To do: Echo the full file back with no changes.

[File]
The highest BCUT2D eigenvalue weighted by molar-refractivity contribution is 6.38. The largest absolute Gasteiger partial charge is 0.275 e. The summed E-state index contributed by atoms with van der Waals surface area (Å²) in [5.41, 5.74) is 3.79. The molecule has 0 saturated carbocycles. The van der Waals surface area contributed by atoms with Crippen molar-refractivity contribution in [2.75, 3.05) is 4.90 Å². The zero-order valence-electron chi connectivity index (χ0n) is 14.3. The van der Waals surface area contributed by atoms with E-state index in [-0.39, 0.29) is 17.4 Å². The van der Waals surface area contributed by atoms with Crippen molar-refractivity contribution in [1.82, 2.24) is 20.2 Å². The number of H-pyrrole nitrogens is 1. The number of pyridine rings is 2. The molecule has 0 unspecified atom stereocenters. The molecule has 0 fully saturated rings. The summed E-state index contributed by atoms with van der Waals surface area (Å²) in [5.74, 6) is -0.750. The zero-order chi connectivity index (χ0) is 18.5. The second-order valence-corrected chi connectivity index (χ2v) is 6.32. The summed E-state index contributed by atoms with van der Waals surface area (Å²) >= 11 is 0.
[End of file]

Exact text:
The highest BCUT2D eigenvalue weighted by molar-refractivity contribution is 6.38. The largest absolute Gasteiger partial charge is 0.275 e. The summed E-state index contributed by atoms with van der Waals surface area (Å²) in [5.41, 5.74) is 3.79. The molecule has 0 saturated carbocycles. The van der Waals surface area contributed by atoms with Crippen molar-refractivity contribution in [2.75, 3.05) is 4.90 Å². The zero-order valence-electron chi connectivity index (χ0n) is 14.3. The van der Waals surface area contributed by atoms with E-state index in [-0.39, 0.29) is 17.4 Å². The van der Waals surface area contributed by atoms with Crippen molar-refractivity contribution in [1.82, 2.24) is 20.2 Å². The number of H-pyrrole nitrogens is 1. The number of pyridine rings is 2. The molecule has 0 unspecified atom stereocenters. The molecule has 0 fully saturated rings. The summed E-state index contributed by atoms with van der Waals surface area (Å²) in [5.74, 6) is -0.750. The zero-order chi connectivity index (χ0) is 18.5. The second-order valence-corrected chi connectivity index (χ2v) is 6.32. The summed E-state index contributed by atoms with van der Waals surface area (Å²) >= 11 is 0.